The free market brings us so much. From financial mobility to industry innovation, it’s hard to overstate how much our market economy inspires entrepreneurship and provides innumerable forums for people to acquire and grow wealth.
And yet, because money makes some people do crazy things, there’s an area for argument about how free the markets can be. On the one hand, regulations stifle growth; on the other, one person’s freedom can encroach upon another person’s wellbeing when everyone is looking to get rich. In the world of financial advising, we see far too many examples of professionals abusing their freedom. If the motivation is there, the mechanisms are in place to take advantage or people and their retirement accounts.
I’m a fiduciary. I follow rules and standards that ensure I always put my clients’ financial interests above my own. I withhold no information and don’t make trades or work with a specific broker-dealers just because I get a kickback. It makes a lot of sense for me to work in this capacity, but some commission-based advisors at the larger firms have a different approach.
This is one of the big reasons I don’t like mutual funds; there’s an increased risk that your account is being mismanaged to benefit someone else. I also get pretty upset when I hear about brokers working for bonuses, as those have absolutely zero bearing on the health of an investor’s retirement account. Saving and investing provides a huge and important industry, and that, unfortunately, leads to some bad management techniques designed to take advantage of unsuspecting clients.
You need to have a good understanding of what’s being done with your money and why. In order to know this, you have to find out how your advisor really makes his or her money. And if you want to figure out the payment structure matters so much, you need to pull back the curtain and see how the sausage gets made.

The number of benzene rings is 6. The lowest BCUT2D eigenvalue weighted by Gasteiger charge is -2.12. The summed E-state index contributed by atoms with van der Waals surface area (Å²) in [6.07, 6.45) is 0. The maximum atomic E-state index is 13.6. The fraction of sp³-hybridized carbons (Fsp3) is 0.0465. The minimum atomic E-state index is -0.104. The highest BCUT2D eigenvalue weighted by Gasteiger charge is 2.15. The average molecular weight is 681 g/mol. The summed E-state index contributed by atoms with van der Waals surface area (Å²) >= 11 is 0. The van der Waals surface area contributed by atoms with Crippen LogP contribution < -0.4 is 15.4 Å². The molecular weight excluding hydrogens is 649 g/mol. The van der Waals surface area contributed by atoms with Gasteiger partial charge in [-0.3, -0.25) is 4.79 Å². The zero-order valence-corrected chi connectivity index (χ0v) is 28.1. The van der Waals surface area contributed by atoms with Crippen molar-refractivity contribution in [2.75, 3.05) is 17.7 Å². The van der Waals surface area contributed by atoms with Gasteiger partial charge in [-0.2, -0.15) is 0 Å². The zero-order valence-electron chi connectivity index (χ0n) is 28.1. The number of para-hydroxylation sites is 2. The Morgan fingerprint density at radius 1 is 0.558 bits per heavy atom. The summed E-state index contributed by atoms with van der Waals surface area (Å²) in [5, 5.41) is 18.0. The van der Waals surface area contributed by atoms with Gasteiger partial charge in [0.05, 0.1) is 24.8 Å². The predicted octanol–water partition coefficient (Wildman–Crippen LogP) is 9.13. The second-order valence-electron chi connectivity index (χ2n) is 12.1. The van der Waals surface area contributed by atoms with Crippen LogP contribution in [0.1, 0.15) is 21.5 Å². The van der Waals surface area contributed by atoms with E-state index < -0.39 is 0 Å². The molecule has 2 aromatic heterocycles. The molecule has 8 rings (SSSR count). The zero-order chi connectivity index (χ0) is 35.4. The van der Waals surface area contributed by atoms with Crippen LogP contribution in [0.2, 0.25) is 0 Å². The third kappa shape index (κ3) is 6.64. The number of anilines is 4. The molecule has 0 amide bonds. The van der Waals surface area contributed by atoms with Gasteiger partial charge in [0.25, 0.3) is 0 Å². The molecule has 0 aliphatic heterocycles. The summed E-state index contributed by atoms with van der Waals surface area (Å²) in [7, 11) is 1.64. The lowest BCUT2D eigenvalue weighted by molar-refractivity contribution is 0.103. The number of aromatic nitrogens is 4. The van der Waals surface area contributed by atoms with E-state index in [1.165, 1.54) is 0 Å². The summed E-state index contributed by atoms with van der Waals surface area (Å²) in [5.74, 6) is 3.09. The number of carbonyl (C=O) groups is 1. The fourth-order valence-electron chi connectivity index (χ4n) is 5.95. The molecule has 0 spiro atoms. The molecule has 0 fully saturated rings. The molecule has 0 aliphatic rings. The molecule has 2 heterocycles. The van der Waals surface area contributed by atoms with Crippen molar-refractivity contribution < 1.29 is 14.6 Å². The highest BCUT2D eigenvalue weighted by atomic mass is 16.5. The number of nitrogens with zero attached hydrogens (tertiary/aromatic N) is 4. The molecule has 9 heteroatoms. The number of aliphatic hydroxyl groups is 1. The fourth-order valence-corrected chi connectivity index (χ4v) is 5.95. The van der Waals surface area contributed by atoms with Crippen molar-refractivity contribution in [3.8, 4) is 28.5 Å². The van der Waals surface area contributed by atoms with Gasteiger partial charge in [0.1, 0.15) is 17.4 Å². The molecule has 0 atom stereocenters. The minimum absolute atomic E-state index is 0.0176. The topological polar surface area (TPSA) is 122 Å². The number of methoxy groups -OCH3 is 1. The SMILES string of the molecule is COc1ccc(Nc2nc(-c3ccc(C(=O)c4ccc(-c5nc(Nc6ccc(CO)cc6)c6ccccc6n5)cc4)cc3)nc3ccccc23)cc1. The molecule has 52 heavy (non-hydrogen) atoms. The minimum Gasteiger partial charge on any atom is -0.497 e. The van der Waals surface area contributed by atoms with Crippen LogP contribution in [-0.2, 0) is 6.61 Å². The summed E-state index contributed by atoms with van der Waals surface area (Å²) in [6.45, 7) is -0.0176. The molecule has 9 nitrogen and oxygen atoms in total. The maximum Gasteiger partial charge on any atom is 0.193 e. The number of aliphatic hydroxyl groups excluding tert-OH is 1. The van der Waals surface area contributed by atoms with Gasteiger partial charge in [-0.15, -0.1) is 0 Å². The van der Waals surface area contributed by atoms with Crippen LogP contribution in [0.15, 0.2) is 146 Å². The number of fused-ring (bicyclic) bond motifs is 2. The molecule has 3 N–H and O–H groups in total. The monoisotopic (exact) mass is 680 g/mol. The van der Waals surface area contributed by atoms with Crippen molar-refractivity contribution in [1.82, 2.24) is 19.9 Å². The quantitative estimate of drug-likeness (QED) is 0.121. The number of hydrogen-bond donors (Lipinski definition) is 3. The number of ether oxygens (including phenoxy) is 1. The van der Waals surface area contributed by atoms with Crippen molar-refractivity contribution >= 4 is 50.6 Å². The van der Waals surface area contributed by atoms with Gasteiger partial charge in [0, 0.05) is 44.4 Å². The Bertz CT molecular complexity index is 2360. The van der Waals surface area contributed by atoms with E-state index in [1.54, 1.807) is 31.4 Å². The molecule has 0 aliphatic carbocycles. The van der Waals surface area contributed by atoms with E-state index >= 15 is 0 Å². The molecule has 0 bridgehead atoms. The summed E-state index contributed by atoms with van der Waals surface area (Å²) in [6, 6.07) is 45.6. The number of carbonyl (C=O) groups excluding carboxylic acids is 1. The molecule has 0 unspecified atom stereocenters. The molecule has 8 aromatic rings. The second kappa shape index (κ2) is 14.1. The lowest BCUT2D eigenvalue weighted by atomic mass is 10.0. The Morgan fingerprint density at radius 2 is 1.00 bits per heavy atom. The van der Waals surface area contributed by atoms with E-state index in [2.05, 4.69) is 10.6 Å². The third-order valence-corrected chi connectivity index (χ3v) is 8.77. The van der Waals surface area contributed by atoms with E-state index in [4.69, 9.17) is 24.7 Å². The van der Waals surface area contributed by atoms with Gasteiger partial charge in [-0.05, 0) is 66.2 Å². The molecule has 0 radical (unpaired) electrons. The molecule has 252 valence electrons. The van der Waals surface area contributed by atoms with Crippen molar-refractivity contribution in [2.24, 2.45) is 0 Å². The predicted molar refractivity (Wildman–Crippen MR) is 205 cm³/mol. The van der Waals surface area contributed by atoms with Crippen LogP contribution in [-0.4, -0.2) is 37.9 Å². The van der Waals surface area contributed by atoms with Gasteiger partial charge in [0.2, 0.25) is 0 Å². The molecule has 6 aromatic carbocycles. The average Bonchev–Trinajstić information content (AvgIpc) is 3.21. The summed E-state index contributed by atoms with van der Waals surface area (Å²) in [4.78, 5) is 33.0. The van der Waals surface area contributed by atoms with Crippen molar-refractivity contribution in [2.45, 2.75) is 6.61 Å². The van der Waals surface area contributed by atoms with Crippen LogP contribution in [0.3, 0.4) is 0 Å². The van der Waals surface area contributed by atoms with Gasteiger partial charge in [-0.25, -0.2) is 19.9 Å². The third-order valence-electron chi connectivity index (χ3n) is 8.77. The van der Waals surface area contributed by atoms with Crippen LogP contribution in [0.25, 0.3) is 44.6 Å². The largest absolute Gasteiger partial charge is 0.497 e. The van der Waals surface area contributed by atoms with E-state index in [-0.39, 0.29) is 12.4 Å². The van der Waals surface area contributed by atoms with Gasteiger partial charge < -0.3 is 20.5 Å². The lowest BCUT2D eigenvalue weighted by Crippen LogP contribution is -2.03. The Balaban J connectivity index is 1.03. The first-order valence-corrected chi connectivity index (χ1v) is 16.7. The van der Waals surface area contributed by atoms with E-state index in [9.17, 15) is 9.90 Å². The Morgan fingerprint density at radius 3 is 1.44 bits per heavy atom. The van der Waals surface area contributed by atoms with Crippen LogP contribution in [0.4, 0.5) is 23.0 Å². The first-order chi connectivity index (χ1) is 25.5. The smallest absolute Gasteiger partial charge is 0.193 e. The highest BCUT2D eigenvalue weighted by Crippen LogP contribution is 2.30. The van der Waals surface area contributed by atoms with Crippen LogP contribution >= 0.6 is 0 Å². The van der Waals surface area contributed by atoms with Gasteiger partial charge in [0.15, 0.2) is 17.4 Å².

Commission exists in all sorts of professions, which is part of the reason it doesn’t raise many red flags when someone finds out their advisor has a commission-based income. Real estate and insurance agents, loan officers and virtually everyone whose position ends with “sales” get by on this system. Based on title alone, you might think a fee-based advisor will be the more expensive option.
In fact, a fee-based advisor might be more expensive - on paper. If you’re looking at a flat fee or a defined percentage of assets that goes directly to your advisor, that number will likely seem larger than an ambiguous commission clause. In reality, a commission-based contract usually leaves out the most influential details and the strategies that end up costing investors the most.
Again, the specifics of this depend on your advisor and the firm he or she works for. Someone who works on commission can also be a registered investment advisor (RIA) and therefore follow fiduciary rules. In this case, you’re not as vulnerable to excessive trading that inevitably proves to be incongruous with your retirement goals.